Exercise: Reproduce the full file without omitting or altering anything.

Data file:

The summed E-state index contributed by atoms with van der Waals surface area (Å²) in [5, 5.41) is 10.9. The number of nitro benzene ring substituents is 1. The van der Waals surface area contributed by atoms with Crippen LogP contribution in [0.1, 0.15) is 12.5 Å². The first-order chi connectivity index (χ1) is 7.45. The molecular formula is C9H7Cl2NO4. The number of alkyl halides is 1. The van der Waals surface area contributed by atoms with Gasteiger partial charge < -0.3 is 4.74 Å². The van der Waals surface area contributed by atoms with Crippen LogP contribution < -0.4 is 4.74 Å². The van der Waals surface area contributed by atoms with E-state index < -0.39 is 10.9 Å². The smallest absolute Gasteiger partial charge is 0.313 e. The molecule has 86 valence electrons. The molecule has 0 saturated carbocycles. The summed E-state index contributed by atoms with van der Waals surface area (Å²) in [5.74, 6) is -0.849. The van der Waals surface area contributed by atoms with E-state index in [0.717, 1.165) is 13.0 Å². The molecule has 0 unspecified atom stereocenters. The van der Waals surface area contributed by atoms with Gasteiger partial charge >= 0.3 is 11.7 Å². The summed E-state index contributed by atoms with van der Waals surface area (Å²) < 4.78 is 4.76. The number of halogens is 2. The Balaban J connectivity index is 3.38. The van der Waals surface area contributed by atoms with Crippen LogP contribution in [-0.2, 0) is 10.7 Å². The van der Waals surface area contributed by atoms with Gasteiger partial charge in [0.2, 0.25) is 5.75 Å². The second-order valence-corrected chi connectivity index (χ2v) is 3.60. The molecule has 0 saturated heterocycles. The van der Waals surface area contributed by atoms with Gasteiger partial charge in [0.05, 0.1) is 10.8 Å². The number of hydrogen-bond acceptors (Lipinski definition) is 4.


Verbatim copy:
The summed E-state index contributed by atoms with van der Waals surface area (Å²) in [5, 5.41) is 10.9. The number of nitro benzene ring substituents is 1. The van der Waals surface area contributed by atoms with Crippen LogP contribution in [0.1, 0.15) is 12.5 Å². The first-order chi connectivity index (χ1) is 7.45. The molecular formula is C9H7Cl2NO4. The number of alkyl halides is 1. The van der Waals surface area contributed by atoms with Gasteiger partial charge < -0.3 is 4.74 Å². The van der Waals surface area contributed by atoms with Crippen LogP contribution < -0.4 is 4.74 Å². The van der Waals surface area contributed by atoms with E-state index < -0.39 is 10.9 Å². The smallest absolute Gasteiger partial charge is 0.313 e. The molecule has 86 valence electrons. The molecule has 0 saturated carbocycles. The summed E-state index contributed by atoms with van der Waals surface area (Å²) in [5.74, 6) is -0.849. The van der Waals surface area contributed by atoms with E-state index in [0.717, 1.165) is 13.0 Å². The molecule has 0 unspecified atom stereocenters. The van der Waals surface area contributed by atoms with Gasteiger partial charge >= 0.3 is 11.7 Å². The summed E-state index contributed by atoms with van der Waals surface area (Å²) < 4.78 is 4.76. The number of halogens is 2. The Balaban J connectivity index is 3.38. The van der Waals surface area contributed by atoms with Crippen LogP contribution in [-0.2, 0) is 10.7 Å². The van der Waals surface area contributed by atoms with Gasteiger partial charge in [0.2, 0.25) is 5.75 Å². The second-order valence-corrected chi connectivity index (χ2v) is 3.60. The molecule has 0 saturated heterocycles. The van der Waals surface area contributed by atoms with Gasteiger partial charge in [0.05, 0.1) is 10.8 Å². The number of hydrogen-bond acceptors (Lipinski definition) is 4.